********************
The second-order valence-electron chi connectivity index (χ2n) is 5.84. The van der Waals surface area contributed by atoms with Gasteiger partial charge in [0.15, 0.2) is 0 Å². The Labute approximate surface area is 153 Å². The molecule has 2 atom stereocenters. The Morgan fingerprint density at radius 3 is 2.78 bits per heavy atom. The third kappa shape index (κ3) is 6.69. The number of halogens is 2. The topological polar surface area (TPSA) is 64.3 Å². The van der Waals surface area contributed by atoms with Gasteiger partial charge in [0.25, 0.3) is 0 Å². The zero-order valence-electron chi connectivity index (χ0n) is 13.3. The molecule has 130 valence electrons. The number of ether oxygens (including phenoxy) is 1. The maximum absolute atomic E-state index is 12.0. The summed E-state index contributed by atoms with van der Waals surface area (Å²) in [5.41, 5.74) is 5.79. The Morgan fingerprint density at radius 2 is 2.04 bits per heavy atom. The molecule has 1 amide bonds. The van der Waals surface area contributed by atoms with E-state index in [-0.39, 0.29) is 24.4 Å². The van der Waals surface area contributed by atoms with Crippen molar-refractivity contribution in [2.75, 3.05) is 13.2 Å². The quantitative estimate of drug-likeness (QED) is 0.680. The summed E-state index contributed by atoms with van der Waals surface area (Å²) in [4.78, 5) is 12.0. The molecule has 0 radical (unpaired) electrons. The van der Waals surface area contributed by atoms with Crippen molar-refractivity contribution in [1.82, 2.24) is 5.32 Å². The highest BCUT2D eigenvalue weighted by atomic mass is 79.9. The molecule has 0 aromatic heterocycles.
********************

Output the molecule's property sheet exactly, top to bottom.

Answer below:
The second-order valence-electron chi connectivity index (χ2n) is 5.84. The van der Waals surface area contributed by atoms with Gasteiger partial charge in [0.15, 0.2) is 0 Å². The Labute approximate surface area is 153 Å². The molecule has 2 atom stereocenters. The Morgan fingerprint density at radius 3 is 2.78 bits per heavy atom. The third kappa shape index (κ3) is 6.69. The number of halogens is 2. The topological polar surface area (TPSA) is 64.3 Å². The van der Waals surface area contributed by atoms with Gasteiger partial charge in [0.25, 0.3) is 0 Å². The zero-order valence-electron chi connectivity index (χ0n) is 13.3. The molecule has 130 valence electrons. The number of ether oxygens (including phenoxy) is 1. The maximum absolute atomic E-state index is 12.0. The summed E-state index contributed by atoms with van der Waals surface area (Å²) in [5.41, 5.74) is 5.79. The Morgan fingerprint density at radius 2 is 2.04 bits per heavy atom. The molecule has 1 amide bonds. The van der Waals surface area contributed by atoms with E-state index in [-0.39, 0.29) is 24.4 Å². The van der Waals surface area contributed by atoms with Crippen molar-refractivity contribution in [2.75, 3.05) is 13.2 Å². The quantitative estimate of drug-likeness (QED) is 0.680. The summed E-state index contributed by atoms with van der Waals surface area (Å²) in [4.78, 5) is 12.0. The molecule has 0 radical (unpaired) electrons. The van der Waals surface area contributed by atoms with Crippen molar-refractivity contribution in [1.82, 2.24) is 5.32 Å². The highest BCUT2D eigenvalue weighted by atomic mass is 79.9. The molecule has 0 aromatic heterocycles.